Who would’ve thought one could attain divine status just by spending $2.40 on a burger and shake?

Panda Death a Metaphor

Relations between Asia’s two giants China and Japan are rarely straightforward. Despite being the second and third lagest economies in the world and doing hundreds of billions of dollars in bilateral trade, a few choice words by a prominent government official or a territorial incursion by a small fishing boat can quickly escalate into an international diplomatic crisis.

This week saw heightened tensions due to a Japanese government announcement that it intends to nationalise the Senkaku Islands, a group of islands in the South China Sea that are also claimed by China and Taiwan. China responded by sending “fishing vessels” into Japanese-claimed territorial waters around the islands. It was the top story on the evening news. Everyone was very upset. The Japanese government’s hand had been somewhat forced into making the purchase, as the right-wing mayor of Tokyo was already arranging for the Tokyo Metropolitan Government to purchase the islands on behalf of the country.

In a seemingly unrelated issue, Nicewife was watching TV on Wednesday when a Newsflash (the type that is usually reserved for earthquakes and typhoons) announced the death of a newborn baby panda at Ueno Zoo. The zoo director was in tears. The Prime Minister described the death as “very disappointing”. A major department store cancelled its “Happy Panda Week” sale. (Apparently dead pandas don’t sell handbags.) The country is in mourning.

Given that Ueno Zoo is also owned by the Tokyo Metropolitan Government, one can’t but help wonder if the baby panda death is an unfortunate metaphor for the future of Sino-Japanese relations.

baby panda
Newborn Panda at Ueno Zoo  (Photo: Ueno Zoological Gardens)

Two Convenient

Despite poor economic times the number of convenience stores in Japan continues to grow. The sale of snacks, cigaretts and alcohol truly is a recession-proof industry.

There are 10 convenience stores within a 10 minute bicycle radius of my house. The most prominent chain around here is 7-Eleven, which has over 40,000 stores around the country. But what really takes the biscuit is this quiet nearby street featuring not one, but two 7-Elevens within 60 metres of each other.

If you stand somewhere in the middle you’ll have 7-Elevens at 7 o’clock and 11 o’clock respectively. Ladies and gentlemen, we have crossed from the realm of convenience to that of absurdity.

seeing double
Seeing Double.

P.S. If you want to find out why Japanese convenience stores are just so damn great check out this post over at This Japanese Life.

Oi! Oi! Nuclear is Back!

Prior to the accident at Fukushima, Japan relied on nuclear power for around 30% of its generation capacity (with plans to raise that to 50% by 2030), and had a total of 54 active reactors dotted around the country’s coast. For the last few months none have been operational because of ongoing public concern over their safety.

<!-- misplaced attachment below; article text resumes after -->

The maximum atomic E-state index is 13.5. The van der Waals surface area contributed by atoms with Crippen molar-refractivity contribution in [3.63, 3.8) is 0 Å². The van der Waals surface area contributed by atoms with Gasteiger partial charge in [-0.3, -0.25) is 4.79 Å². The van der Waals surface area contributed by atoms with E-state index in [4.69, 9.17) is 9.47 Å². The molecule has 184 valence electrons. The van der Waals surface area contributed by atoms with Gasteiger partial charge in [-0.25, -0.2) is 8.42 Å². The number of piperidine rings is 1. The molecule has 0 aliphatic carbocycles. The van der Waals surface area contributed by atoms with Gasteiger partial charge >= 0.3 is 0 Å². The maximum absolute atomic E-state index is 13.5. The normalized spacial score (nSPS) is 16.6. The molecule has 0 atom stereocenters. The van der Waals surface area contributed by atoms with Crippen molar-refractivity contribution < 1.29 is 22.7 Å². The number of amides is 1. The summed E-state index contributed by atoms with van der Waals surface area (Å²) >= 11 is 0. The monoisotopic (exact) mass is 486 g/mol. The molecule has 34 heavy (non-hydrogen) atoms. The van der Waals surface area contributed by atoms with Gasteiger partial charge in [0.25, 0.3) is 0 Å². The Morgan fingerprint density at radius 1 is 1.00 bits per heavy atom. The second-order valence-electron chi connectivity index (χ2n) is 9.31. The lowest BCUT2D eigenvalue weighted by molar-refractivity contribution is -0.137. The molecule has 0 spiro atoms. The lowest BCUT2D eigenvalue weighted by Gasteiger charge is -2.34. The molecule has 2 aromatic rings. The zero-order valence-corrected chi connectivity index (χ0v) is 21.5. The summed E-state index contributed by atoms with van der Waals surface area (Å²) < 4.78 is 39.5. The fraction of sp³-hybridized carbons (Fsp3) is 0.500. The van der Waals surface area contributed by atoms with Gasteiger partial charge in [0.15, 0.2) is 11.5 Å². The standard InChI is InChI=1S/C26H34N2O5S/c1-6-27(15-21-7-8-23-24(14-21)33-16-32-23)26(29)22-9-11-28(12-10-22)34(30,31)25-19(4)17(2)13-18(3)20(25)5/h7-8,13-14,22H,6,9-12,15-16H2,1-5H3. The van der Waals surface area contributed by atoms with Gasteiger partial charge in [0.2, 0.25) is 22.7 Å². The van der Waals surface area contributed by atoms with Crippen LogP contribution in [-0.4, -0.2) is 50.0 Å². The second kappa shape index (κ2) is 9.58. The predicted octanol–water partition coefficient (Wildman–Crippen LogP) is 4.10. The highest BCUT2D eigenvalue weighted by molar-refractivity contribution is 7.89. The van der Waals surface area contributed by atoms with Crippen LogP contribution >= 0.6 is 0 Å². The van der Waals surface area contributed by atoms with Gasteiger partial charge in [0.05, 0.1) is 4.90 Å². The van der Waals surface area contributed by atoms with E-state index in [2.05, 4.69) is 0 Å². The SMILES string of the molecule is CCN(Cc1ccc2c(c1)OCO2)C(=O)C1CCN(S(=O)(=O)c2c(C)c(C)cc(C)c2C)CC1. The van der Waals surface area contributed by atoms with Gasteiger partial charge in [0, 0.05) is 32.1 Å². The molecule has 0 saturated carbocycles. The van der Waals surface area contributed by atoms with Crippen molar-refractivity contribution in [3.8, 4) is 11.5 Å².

With the summer season now upon us however, demand for electricity for air conditioning will skyrocket leaving the Kansai area in particular with a significant shortfall unless some of the nuclear reactors are restarted. The most likely candidate was the plant at Oi, in Fukui Prefecture, part of Japan’s “Nuclear Alley”. This is a place close to my heart, because when I was last living in Japan it was close to my home!

For weeks we have witnessed a pantomime with the nuclear regulator, plant operator, prefectural governments and the Prime Minister all playing roles. This pantomime slowly conveyed to a largely sceptical public a carefully crafted message: this is safe, and this is inevitable. When the Prime Minister finally announced the restart he framed his argument around the importance of affordable electricity for maintaining the Japanese standard of living.

The Oi reactor was restarted this week and is expected to start to transmit electricity from today.

I have just a few thoughts to share:

Firstly, I think it’s incredible that Japan has to-date survived the loss of 30% of its generation capacity without rolling blackouts. This has been achieved through restarting mothballed thermal plants and encouraging people and businesses to save energy.

Secondly, I note with interest that there is no sunset date for the restarted operation of Oi, something which would seem sensible given that the extra demand will only last until the summer ends and that reaching public consensus over the future of nuclear power in Japan is still far off.

Thirdly, I think geothermal electricity generation could in future play a much larger part in Japan’s energy mix. For this source of electricity Japan’s unstable geology becomes a strength rather than a weakness.

Finally, it is worth noting that the Tokyo area still have no nuclear plants in operation. Several years ago TEPCO boasted in a TV commercial that 40% of its power came from nuclear plants in Niigata and Fukushima. I didn’t want them looking silly (again), so I took the liberty of updating their ad.

before
Before (view commercial)
After